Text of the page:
Mt Wilson's natural environment, and the influence of working class and wealthy society individuals and families, strongly shaped White'as an individual and as a writer

White felt a family affection for the Kirks and the Davies who had provided some substitute for his rather preoccupied parents and distant relatives; until Lizzie Clark's death, he returned regularly to Mt Wilson to visit Lizzie and Syd Kirk and the Davies' at Woodstock.

Versions of these Mt Wilson people appear in several of White's novels -  they contributed to White's many devoted servant characters and his "ordinary" people, such as Miss Hare's old servant Peg and Mrs Godbold in Riders in the Chariot or Rose in Voss, or Hurtle Duffield's mother in The Vivisector. Syd Kirk may have provided some of the elements for Stan Parker, who first appears with an axe at the beginning of The Tree of Man.

Wynstay: Hare's Xanadu?

Wynstay may have lent some features to Xanadu, Norbert Hare's grand house on the edge of Sydney in Riders in the Chariot. In that novel the Hares (like the Wynnes) are Sydney merchants not graziers like their cousins the Urquhart Smiths (and the Whites).

Mr Hare builds his Xanadu in stone, complete with park gates: "golden, golden, in a frill or two of iron lace, beneath the dove-grey thatching of imported slates, its stables and bachelor quarters trailing out behind .... [He acquired] an exquisite setting for his humours: the park of exotic, deciduous trees, the rose garden which his senses craved, pasture for the pedigree Jersey cows which would fill his silver jugs with cream, and stables for the horses which he drove himself with virtuosity - always grey, always four-in-hand" (Riders in the Chariot). Mr Hare meets his death in the cistern at Xanadu, a covered well, like the one at the back of the stables at Wynstay.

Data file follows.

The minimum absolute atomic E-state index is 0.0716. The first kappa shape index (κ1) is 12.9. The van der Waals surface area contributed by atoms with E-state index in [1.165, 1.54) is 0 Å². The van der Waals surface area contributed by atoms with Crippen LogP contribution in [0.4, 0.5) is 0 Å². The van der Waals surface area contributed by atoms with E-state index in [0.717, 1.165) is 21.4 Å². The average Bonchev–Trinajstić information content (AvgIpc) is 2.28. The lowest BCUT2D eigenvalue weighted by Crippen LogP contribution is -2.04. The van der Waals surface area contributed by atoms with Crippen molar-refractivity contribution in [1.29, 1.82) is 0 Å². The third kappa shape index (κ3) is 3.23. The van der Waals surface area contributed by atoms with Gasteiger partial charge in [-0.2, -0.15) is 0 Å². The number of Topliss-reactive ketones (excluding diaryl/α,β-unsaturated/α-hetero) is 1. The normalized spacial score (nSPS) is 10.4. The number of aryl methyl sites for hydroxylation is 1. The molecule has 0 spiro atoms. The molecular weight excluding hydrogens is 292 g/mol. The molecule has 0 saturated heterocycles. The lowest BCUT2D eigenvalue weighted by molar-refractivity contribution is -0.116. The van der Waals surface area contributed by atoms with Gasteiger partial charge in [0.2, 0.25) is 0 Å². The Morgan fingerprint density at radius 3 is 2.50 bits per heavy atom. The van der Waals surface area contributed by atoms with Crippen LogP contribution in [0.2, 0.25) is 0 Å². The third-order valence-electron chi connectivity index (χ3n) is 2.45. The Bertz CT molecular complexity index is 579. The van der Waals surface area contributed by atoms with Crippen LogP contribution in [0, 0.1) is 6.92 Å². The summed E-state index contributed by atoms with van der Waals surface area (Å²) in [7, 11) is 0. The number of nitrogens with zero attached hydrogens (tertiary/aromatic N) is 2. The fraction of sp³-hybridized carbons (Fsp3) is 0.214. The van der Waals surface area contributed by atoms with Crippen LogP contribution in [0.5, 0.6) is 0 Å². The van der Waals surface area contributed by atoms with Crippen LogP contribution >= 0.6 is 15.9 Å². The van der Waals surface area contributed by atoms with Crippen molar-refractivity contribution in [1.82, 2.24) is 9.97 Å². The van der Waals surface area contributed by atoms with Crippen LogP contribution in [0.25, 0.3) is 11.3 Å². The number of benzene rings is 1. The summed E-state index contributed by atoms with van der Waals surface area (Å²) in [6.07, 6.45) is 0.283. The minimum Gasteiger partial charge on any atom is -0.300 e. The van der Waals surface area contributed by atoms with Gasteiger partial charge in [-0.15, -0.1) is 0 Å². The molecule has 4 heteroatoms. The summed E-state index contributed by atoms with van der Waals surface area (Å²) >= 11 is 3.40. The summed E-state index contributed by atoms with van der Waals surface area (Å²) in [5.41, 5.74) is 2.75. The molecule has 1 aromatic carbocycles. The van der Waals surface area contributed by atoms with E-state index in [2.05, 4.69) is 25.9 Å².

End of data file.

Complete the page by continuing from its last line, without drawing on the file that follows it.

The domed well behind the Wynstay stables is reflected in Riders in the Chariot where Norbert Hare dies in an eerily similar structure.

The configuration of the Post Office, working farms and great house in The Tree of Man and in Riders in the Chariot suggests the layout of Mt Wilson more clearly than the western suburbs of Sydney where they are set. Mt Wilson also gave White his most intimate experience of bushland.

White's play Night on Bald Mountain is set in a place like Mt Wilson where an academic keeps his alcoholic wife in a grand old house. The philosophical discussions in the house are contrasted with the down-to-earth attitude of Miss Quodling, the local goatkeeper (White's mother had brought a goat to Withycombe).

The small society at Mt Wilson with its enclave of rich families and their servants must have sharpened White's sense of class difference. Unlike most other Australians of his generation, he spent his childhood in the society of wealthy people but developed his closest attachments to servants. At Mt Wilson he was often alone with servants and working people. This awareness of class gives novels, such as The Vivisector, The Eye of the Storm, A Fringe of Leaves, and The Twyborn Affair a perspective on Australian life that reaches back to nineteenth-century British aspirations to recreate genteel county society in the new country.